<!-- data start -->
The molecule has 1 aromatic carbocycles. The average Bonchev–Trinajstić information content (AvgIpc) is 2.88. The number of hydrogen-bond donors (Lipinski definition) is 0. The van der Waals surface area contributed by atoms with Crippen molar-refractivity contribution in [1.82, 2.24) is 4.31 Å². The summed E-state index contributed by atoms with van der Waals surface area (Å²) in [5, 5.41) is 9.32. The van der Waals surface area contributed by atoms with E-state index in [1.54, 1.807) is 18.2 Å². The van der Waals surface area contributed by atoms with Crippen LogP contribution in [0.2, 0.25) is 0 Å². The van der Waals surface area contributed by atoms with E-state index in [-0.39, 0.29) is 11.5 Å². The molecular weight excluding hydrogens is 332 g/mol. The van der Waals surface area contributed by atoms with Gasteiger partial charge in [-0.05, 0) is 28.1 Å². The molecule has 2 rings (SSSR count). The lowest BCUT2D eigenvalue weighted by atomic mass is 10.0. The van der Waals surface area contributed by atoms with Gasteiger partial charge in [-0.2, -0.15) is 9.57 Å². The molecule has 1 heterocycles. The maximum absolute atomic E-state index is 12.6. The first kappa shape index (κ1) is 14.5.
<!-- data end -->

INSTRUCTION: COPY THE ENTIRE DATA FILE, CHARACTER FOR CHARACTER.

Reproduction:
The molecule has 1 aromatic carbocycles. The average Bonchev–Trinajstić information content (AvgIpc) is 2.88. The number of hydrogen-bond donors (Lipinski definition) is 0. The van der Waals surface area contributed by atoms with Crippen molar-refractivity contribution in [1.82, 2.24) is 4.31 Å². The summed E-state index contributed by atoms with van der Waals surface area (Å²) in [5, 5.41) is 9.32. The van der Waals surface area contributed by atoms with E-state index in [1.54, 1.807) is 18.2 Å². The van der Waals surface area contributed by atoms with Crippen LogP contribution in [0.2, 0.25) is 0 Å². The van der Waals surface area contributed by atoms with E-state index in [-0.39, 0.29) is 11.5 Å². The molecular weight excluding hydrogens is 332 g/mol. The van der Waals surface area contributed by atoms with Gasteiger partial charge in [-0.05, 0) is 28.1 Å². The molecule has 2 rings (SSSR count). The lowest BCUT2D eigenvalue weighted by atomic mass is 10.0. The van der Waals surface area contributed by atoms with Gasteiger partial charge in [-0.2, -0.15) is 9.57 Å². The molecule has 1 heterocycles. The maximum absolute atomic E-state index is 12.6. The first kappa shape index (κ1) is 14.5.